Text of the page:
[OpenAFS] vos split interface question
Fri, 09 Jan 2009 11:21:19 -0800
Jeffrey Altman <firstname.lastname@example.org> writes:
> For the afs administrator it is perfectly reasonable to assume a "vos"
> command interface which should not be tied to a cache manager. The afs
> administrator is comfortable working with the concept of volumes. It is
> therefore not unreasonable to require the administrator to refer to
> volume ids and paths relative to the volume root directory.
Hm. I think you may have a higher expectation of what AFS administrators
are likely to understand than I do. I think they will be able to figure
out paths relative to the root directory, but I think it's extremely
unintuitive for the path to be relative to the volume root directory and
not the current location.
I'm not sure there's much point in implementing relative paths to the
volume root if we can't implement arbitrary paths. I would lean towards
just requiring fs getfid untli we can implement arbitrary paths. At the
least, we should reserve the more intuitive -dir option for arbitrary
paths and use a different option for paths relative to the volume root.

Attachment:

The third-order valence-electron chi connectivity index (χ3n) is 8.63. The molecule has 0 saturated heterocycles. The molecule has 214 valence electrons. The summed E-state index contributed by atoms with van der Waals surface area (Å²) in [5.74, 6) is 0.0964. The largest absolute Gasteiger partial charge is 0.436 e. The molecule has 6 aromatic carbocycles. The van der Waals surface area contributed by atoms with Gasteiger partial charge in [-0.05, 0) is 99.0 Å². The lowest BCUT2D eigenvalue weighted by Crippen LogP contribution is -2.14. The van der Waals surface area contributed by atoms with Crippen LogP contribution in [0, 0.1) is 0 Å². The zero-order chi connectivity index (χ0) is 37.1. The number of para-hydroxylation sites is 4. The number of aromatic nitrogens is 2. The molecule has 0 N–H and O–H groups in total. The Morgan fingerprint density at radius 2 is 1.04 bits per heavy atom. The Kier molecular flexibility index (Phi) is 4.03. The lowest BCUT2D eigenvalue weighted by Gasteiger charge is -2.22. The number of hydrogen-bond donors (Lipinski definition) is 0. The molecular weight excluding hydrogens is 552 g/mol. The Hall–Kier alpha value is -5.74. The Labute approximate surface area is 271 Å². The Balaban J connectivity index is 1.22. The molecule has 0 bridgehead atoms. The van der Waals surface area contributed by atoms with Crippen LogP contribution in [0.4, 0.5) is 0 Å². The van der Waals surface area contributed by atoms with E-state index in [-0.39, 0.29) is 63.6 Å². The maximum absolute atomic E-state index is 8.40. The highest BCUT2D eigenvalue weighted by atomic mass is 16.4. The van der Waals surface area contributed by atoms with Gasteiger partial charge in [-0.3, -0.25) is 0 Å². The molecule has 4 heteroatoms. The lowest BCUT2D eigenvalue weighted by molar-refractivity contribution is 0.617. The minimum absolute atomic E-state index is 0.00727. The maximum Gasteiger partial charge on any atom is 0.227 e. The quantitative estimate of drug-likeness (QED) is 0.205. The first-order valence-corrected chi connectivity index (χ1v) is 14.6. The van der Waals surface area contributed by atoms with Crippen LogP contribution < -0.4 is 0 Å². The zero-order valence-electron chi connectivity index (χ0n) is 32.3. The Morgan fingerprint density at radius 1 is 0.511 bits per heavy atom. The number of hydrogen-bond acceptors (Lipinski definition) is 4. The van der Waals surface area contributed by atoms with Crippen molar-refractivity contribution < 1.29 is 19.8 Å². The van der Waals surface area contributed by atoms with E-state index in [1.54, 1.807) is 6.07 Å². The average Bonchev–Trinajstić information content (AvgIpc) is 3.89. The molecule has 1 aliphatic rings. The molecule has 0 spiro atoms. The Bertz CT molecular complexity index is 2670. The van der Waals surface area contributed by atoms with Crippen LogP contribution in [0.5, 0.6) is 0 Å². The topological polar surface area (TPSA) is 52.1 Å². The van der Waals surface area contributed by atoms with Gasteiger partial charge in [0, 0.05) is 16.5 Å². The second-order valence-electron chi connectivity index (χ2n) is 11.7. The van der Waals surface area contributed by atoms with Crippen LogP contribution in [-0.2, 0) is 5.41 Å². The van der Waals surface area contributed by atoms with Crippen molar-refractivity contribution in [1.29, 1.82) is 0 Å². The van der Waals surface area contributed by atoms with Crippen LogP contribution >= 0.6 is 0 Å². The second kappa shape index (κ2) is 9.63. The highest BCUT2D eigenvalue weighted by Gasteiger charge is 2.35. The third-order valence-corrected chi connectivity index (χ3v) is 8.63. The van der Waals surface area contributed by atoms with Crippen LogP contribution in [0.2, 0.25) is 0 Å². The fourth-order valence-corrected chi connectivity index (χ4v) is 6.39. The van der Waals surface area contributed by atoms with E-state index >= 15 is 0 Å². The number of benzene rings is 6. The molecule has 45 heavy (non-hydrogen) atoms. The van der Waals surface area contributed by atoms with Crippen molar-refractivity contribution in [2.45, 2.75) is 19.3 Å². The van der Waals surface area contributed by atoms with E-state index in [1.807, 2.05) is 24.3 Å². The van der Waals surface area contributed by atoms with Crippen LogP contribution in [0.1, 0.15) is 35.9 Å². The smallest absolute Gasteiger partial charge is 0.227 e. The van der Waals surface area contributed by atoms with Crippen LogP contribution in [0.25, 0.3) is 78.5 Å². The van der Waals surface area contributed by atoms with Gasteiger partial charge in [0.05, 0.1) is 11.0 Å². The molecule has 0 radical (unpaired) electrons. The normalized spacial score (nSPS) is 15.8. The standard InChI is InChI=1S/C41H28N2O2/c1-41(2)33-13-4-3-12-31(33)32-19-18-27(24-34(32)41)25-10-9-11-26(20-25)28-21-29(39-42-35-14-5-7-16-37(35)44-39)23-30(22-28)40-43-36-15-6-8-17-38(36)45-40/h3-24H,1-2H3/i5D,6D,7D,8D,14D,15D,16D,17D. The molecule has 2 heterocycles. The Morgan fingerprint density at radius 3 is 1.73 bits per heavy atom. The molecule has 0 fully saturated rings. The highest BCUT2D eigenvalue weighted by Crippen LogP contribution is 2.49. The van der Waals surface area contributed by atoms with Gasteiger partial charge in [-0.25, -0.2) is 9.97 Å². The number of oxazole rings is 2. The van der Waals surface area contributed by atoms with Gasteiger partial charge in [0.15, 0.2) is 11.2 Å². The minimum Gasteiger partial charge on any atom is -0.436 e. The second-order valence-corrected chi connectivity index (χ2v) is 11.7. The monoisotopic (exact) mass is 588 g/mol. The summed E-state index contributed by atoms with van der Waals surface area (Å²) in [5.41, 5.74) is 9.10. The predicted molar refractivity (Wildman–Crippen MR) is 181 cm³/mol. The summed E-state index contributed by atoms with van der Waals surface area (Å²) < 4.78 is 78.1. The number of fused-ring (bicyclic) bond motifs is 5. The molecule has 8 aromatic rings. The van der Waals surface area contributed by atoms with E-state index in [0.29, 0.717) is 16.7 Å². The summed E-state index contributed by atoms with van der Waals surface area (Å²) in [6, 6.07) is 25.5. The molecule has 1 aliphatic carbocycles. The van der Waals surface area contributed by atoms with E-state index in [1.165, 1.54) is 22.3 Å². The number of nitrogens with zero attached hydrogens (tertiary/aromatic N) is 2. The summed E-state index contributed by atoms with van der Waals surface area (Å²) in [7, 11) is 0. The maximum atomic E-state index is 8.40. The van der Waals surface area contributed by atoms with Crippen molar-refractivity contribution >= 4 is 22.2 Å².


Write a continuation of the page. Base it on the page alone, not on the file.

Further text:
> For an end user, I would believe that an "fs" command would be more
> appropriate. The fs command can rely on a cache manager to take more
> general paths in the name space and resolve them into the necessary
> volume and relative path.
I cannot imagine ever allowing an end user to split volumes at Stanford.
We draw a hard management line at volume creation. If we were to provide
this functionality to end users, we would do so via a remctl interface to
a system with AFS administrator privileges that would impose our naming
standards. For example, we require registration of all volumes in a
database as part of the creation, which is handled by the wrappers that we
I'm not sure that's really a useful path to explore. It feels to me like
a significant change in the AFS authorization model, given that it means
VLDB changes which I believe currently can only be done by people in
Russ Allbery (email@example.com) <http://www.eyrie.org/~eagle/>